When the time comes for a loved one to pass, there are likely a million questions going through your mind. What can I do to help my loved one? How can I let them know that I’m here for them? What is going to happen during this final stage of their life?
We understand your uncertainty, and we want to help you support your loved one during this time of transition. As your loved one is dying, we’re here to help you keep them feeling safe and secure. By observing their physical, mental and spiritual needs, you can ensure you’re helping ease their passing.
Keep reading for our guide on how to best care for your dying loved one.
As one is dying, their body goes through a number of changes. They may be less conscious and they may not respond to any external stimuli. It’s also possible that they may experience delirium or delusion and may be unsure of what is going on around them. You should expect the unexpected – there is no guaranteed process for how death will occur, so there is no way to predict what will happen next.
If they are still able to get up and move around, do your best to ensure their safety by providing a walker or cane to prevent falls. If they are unable to move, you’ll need to keep a close eye on their skin. When one is laying in bed for a long time without moving, bedsores can appear. Your hospice worker will keep a close eye on any skin conditions and make sure to move your loved one to prevent this.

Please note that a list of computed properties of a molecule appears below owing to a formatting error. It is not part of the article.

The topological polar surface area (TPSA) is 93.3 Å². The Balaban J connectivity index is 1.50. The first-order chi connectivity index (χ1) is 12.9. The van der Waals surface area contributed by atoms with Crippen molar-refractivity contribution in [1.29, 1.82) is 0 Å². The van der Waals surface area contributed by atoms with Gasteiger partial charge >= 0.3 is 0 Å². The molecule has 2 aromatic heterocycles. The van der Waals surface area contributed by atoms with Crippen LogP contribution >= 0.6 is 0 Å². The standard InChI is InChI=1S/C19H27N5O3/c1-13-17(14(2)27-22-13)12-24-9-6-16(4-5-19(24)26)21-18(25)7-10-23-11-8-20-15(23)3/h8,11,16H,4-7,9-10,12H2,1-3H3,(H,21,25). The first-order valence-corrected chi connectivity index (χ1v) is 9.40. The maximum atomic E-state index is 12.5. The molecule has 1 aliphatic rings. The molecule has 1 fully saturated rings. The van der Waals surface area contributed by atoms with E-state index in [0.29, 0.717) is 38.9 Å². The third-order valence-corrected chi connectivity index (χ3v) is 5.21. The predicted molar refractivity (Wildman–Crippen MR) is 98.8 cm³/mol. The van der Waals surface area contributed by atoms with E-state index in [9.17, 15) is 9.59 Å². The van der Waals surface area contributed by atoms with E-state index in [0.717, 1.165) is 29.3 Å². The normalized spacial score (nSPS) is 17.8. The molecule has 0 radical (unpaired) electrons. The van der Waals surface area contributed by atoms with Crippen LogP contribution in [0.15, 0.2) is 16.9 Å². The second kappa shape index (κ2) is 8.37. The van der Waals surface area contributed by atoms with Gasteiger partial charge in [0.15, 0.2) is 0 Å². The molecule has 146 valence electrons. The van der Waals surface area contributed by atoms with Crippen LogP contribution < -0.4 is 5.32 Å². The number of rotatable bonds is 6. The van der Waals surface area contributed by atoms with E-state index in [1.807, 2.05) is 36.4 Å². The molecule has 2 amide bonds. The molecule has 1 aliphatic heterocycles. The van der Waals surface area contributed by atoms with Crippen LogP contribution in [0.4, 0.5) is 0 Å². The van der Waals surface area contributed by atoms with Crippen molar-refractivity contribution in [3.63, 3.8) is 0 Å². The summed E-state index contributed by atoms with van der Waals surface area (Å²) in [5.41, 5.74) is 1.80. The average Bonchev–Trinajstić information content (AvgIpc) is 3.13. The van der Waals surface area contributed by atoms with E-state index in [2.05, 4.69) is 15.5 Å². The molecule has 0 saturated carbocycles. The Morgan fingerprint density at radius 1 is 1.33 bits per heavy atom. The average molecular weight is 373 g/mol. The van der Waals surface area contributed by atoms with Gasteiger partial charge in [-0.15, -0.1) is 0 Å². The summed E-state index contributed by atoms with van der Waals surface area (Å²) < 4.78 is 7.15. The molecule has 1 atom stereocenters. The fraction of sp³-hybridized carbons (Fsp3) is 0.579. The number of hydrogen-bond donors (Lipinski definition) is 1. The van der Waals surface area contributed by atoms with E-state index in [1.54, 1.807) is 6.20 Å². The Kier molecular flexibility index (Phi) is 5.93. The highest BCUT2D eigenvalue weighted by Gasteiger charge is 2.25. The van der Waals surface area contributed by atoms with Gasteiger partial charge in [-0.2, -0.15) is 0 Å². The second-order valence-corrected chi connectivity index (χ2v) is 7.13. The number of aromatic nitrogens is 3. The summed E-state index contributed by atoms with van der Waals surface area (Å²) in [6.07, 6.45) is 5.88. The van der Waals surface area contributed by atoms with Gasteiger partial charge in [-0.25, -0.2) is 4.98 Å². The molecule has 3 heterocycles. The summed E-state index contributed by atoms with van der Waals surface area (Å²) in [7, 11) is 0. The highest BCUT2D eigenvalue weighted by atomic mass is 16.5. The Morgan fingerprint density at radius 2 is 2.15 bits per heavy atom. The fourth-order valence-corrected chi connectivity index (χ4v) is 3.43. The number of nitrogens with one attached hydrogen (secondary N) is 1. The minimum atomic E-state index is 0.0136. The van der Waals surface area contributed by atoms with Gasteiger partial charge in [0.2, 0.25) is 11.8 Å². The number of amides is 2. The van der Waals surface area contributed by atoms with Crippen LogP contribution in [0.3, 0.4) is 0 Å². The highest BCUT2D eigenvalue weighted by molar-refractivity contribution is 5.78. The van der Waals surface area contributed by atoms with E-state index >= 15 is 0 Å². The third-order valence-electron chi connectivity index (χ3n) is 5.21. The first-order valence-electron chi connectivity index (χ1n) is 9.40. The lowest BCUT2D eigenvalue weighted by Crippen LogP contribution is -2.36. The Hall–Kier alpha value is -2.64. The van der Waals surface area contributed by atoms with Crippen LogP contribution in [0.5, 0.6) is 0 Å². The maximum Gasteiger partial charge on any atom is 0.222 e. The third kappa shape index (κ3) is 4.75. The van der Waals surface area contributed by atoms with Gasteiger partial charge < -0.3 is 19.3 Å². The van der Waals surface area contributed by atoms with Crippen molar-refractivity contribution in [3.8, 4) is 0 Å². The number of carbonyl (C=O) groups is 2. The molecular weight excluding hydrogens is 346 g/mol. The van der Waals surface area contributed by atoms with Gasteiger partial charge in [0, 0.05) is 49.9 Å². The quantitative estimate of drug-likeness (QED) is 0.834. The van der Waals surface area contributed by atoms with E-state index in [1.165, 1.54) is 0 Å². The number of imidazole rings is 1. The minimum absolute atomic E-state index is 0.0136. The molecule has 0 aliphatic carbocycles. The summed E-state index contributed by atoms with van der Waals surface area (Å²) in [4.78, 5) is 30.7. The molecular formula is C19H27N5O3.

If your loved one is still able to speak, you may want to continue conversation. Be aware that hearing is usually one of the last senses to go, so even if they cannot talk back, you may still be able to hear you. Depending on your relationship, you may still want to settle past conflicts and make it known that you care for them. In his famous book, The Four Things That Matter Most, Ira Byock says there are four things that people need to hear at the end of their life:
- I love you
- Thank you
- I forgive you
- Please forgive me
Keep this in mind as you converse with your loved one. If there is anything left you need to say, now is the time to say it. Respect their needs and speak about any problems they wish to resolve or feelings they have.
As one is dying, they may have certain rituals and traditions they wish to happen before they pass. It’s important to have an understanding of what specifically they would want to occur before death. If it includes any amount of planning, you’ll need to coordinate with the hospital or hospice. After death, they may have more spiritual rituals or traditions they wish to occur. Try to get this in writing early on so that you can ensure their needs are met.
Do you need assistance caring for a dying loved one?
Contact Seasons Hospice of Tulsa. Our trained team is here to support you through this time in your life.